Transformed Lives Transforming the World in 2019 – Treasures Old and New

“Holy habits deepen into fixed patterns of life. We experience a growing preponderance of right actions flowing from a right heart” (Richard Foster in Streams of Living Water). 

This powerful quote from a major figure in the revival of the concept of spiritual formation teaches us that when we are focused on transforming our own lives, we can transform the world around us.  This post is the third in a series devoted to transforming our inner selves in 2019 through simple spiritual practices.

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Gratitude unlocks the fullness of life. It turns what we have into enough, and more. It turns denial into acceptance, chaos to order, confusion to clarity. It can turn a meal into a feast, a house into a home, a stranger into a friend” (Melody Beattie).

The centrality of gratitude to a well-lived life has been expressed hundreds, perhaps thousand, of times. I chose to use the quote above because Beattie is  a leading writer in the 12-step movement, which emphasizes the importance of gratitude to an addiction-free life. My experience in the 12 steps has taught me that gratitude makes hard choices easier and paves the way for appreciation instead of resentment. A heart-felt “Thank you!” can erase crankiness, anxiety, and fear.

So how do we consciously bring gratitude into our lives?  I ran across a phrase in Richard Rohr’s writing that can help each of us strengthen our hearts of gratitude:  Treasures old and new.  Try making a list of your  past and current treasures.  Read it at least once a week – more often if you are sad or cranky. Try to relive the experience as you write the treasure and later as you read it. 

As you make your list, remember that gratitude can be found in acts of sadness as well as joy. I remember my feelings of gratitude when I gifted a close friend with my grandmother’s desk when we moved from a house to an apartment.  It was a beautiful desk, a well-crafted piece of furniture, a genuine antique. It was scratched in places, one drawer wouldn’t being fully close, and a large ink stain (remember fountain pens?) graced the bottom of another drawer. I often pictured my grandmother sitting at the desk  or addressing a card in her beautiful handwriting or concentrating on her genealogy work.   I could see  dozens of beautiful red roses climbing a white trellis right outside her window next to the desk. It was a comforting memory.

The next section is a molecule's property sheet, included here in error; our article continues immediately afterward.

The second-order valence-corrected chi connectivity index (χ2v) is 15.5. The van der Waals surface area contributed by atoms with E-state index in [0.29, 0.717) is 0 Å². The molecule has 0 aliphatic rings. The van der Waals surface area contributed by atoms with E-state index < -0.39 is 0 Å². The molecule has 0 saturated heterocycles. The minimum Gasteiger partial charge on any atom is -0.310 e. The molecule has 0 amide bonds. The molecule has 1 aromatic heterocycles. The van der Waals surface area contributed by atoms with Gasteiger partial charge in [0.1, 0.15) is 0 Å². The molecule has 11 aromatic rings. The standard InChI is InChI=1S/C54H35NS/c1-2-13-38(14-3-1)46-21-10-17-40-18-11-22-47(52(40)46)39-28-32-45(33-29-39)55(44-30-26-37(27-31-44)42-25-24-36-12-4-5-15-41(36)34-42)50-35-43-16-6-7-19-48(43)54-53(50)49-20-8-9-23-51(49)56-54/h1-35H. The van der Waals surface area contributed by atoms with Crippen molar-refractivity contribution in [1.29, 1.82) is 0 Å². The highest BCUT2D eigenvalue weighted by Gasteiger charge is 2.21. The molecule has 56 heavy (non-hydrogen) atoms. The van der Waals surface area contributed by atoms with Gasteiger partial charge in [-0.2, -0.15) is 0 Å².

After my grandmother died in the early 1970’s, I was so grateful to inherit that desk, which I used for 30 years.  I polished it every week  It survived several moves. I wrote two books at that desk as well as letters to my Compassion International kids and to prisoners in the Ottawa County Jail and the Lapeer Correctional Facility. I addressed birthday cards, Christmas cards, and get-well cards at that desk. I did our household financial work at that desk.  And every time I sat down to work,  I thought of my grandmother.

Two years ago, we decided to move into an apartment.  Sadly there was no room for the desk. I decide it to give it to a well-loved friend, but I wasn’t sure she would want  this old piece of furniture.  Her interest in the stories behind the desk and excitement about taking it to use as a place for her sewing machine brought tears to my heart. When she and her teen-aged daughter (who also loved the desk ) came to pick it up, I was filled with gratitude for the pleasure that lovely piece of furniture gave to my grandmother, me, and now my friend and her daughter.

My desk and its memories are an old treasure.  Here is one of my new treasures: a two-foot high two stem Amaryllis, given to me very unexpectedly by a good friend when it was just a 2 – inch stump.  It stayed stubby for several weeks and then it began to grow – and grow! Now it is about to bloom, and I’m thrilled.  Every time I look at that treasure I think of how our friendship has grown and bloomed over many years.  Gratitude!

Take some time to think about your treasures, old and new.  Make a list of the people,  things, and experiences that give you joy and make you grateful. Relive memories; tell others your stories.  The gratitude  you uncover will be the best medicine for your day and will fuel an attitude of life that will grace your world.

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